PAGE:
The second announcement invites proposals on “identifying contextual factors and mitigation strategies to enhance participation and success of various populations in STEM entrepreneurship and innovation.” This effort, Broadening Participation in STEM Entrepreneurship and Innovation (BPINNOVATE), falls within SBE’s Science of Science program but receives support from the Education and Human Resources (EHR), Engineering (ENG), and Computer and Information Science and Engineering (CISE) Directorates, as well as the NSF Office of Integrative Activities. In addition, other NSF programs will also support opportunities for research on this topic, including the NSF Innovation Corps (NSF I-Corps), the Established Program to Stimulate Competitive Research (EPSCoR), the Historically Black Colleges and Universities Undergraduate Program (HBCU-UP), the Improving Undergraduate STEM Education: Hispanic Serving Institutions Program (HSI), and the Tribal Colleges and Universities Program (TCUP) programs. Proposals through the Science of Science program are due by February 9, 2021. More information is available in the Dear Colleague Letter.

SBE has also announced a new program, Build and Broaden 2.0: Enhancing Social, Behavioral and Economic Science Research and Capacity at Minority-Serving Institutions (B2 2.0). This program is part of SBE’s efforts to broaden participation of underrepresented groups in SBE programs by encouraging research collaborations between minority institutions and other research institutions. The new DCL follows on the original Build and Broaden solicitation that came out earlier this year but, because of COVID, was limited to workshop/conference proposals. The solicitation is expected to be posted shortly in the coming days at this link. Proposals are due by March 5, 2021.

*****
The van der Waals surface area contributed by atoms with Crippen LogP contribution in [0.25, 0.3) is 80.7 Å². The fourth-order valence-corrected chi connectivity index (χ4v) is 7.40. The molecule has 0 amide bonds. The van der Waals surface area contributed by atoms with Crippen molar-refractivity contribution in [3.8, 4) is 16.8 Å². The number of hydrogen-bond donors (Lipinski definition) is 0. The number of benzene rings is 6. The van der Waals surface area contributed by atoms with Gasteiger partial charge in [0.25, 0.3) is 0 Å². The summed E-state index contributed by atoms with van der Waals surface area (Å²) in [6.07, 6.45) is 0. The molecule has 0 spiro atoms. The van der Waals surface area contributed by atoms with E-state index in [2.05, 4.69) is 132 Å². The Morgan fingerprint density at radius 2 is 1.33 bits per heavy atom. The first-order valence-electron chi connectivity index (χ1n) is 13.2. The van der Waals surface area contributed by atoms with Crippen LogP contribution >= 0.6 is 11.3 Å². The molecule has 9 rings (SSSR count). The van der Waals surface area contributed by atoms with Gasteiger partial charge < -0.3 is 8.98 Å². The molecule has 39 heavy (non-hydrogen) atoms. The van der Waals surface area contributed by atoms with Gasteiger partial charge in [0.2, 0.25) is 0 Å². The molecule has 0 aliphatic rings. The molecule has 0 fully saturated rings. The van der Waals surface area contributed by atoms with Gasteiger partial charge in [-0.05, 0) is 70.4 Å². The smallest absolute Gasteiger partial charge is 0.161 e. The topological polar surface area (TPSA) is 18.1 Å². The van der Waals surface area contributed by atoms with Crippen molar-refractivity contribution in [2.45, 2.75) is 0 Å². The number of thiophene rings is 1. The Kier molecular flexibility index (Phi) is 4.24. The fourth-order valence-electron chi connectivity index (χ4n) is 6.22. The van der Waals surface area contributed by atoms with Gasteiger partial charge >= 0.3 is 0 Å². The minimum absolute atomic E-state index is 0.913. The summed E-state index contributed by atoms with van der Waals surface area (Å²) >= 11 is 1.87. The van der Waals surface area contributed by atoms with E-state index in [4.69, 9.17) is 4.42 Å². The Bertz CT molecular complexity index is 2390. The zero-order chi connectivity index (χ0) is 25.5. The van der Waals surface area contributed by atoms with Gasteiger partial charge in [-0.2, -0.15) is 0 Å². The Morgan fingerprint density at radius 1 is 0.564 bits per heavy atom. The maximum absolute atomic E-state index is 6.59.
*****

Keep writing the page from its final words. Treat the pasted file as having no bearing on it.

In addition to these new efforts, SBE’s Human Networks and Data Science (HNDS) program, which was formerly the Resource Implementations for Data Intensive Research in the Social, Behavioral, and Economic Sciences (RIDIR) program, has released its second annual solicitation under its new name. The revised program now includes two tracks: HNDS-Infrastructure (formerly RIDIR) and HNDS-Core Research. Details on the new research component are available in the solicitation. Proposals are due by February 4, 2021.

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Posted in Issue 24 (December 8), Update, Volume 39 (2020)